Tuesday, September 29, 2009

The Implications of Voice- Good and Bad- Within the Global Civil Society

The two chapters, one by Daya Thussu called “Creating a Global Information Infrastructure” and the other by Marc Raboy called “The WSIS as a Political Space in Global Media Governance”, highlight the global media and communication infrastructure. Historically, so much about governance has been about these ominous global institutions that have no direct connection to the people they govern. While global governance gets a bad reputation for its inability to maintain legitimacy in its endeavors, it too is changing, as it must. As global governance is transitioning into recognizing that it is not just about the governances of governments and more about the governance of many stakeholders (including the global civil society), it is imperative that creations like the Civil Society Bureau are established. Granted, the effectiveness of the Bureau might not be seen blatantly, but the mere fact that there is a space being made in the international community to hear the voices of individuals is refreshing. If people do not have a voice to address issues, how can global governance institutions help them? They can’t. The next step to worry about is having the global civil society’s voice be heard and legitimized.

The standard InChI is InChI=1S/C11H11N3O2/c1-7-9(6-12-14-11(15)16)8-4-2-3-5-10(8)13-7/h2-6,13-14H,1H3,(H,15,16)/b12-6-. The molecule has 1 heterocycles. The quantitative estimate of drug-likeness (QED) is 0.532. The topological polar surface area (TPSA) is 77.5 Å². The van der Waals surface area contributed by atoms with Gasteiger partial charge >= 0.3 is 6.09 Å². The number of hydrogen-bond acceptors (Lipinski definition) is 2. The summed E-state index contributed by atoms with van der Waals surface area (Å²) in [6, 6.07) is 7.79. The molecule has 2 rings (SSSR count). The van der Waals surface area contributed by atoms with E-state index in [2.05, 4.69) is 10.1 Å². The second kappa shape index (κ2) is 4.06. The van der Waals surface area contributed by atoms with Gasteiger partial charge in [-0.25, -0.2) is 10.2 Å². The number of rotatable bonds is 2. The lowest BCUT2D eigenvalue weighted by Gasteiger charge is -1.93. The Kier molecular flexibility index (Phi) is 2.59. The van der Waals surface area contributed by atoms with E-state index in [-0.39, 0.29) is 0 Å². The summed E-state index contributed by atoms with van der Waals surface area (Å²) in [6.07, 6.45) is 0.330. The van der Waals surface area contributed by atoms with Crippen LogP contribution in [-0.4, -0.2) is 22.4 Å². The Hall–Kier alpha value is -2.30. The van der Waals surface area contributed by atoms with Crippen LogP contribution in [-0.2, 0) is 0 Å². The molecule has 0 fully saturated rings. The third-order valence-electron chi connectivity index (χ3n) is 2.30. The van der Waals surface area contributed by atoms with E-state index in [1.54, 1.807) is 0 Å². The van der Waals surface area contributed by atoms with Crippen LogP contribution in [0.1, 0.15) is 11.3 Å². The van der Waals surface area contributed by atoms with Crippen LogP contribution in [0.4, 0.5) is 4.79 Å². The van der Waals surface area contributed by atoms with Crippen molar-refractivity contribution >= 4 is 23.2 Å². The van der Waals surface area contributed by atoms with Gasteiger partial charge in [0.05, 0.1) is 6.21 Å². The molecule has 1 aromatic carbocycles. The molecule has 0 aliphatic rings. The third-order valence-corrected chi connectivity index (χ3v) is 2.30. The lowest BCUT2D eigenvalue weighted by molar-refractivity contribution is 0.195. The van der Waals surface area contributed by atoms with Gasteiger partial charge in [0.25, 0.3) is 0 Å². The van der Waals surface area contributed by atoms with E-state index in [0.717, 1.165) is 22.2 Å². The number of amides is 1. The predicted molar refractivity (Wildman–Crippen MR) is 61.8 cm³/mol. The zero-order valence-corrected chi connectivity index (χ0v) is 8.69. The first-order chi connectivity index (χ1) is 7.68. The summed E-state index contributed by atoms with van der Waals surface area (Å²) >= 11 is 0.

As I was reading for this week, I was particularly intrigued by Sean O’ Siochru and Brusce Girard’s chapter entitled, “Introduction to National Media Regulation”. Yesterday, one of the top news stories was about a Facebook survey posted on Facebook about whether or not President Obama should be assassinated. It has since been taken down off of the site and Facebook released a statement that one individual using an add-on application created the survey. The Secret Service is investigating the person. Girard and Siochru note that media is not just about reading, listening, and watching anymore. They say it also includes interacting- blogging, using social networking sites, twittering, and emailing media sources for answers to questions in the media. Regulating national media, especially with the onset of social networking media, is a tremendous task, which is why self-regulation is of the up-most importance (just as the authors argue). I don’t know if the founder of Facebook ever had any idea that his social networking site would become so powerful. It started small, first at Harvard, and expanded fast. Now it’s an international networking site that has created vast implications (both positive and negative) in 21st century international politics.

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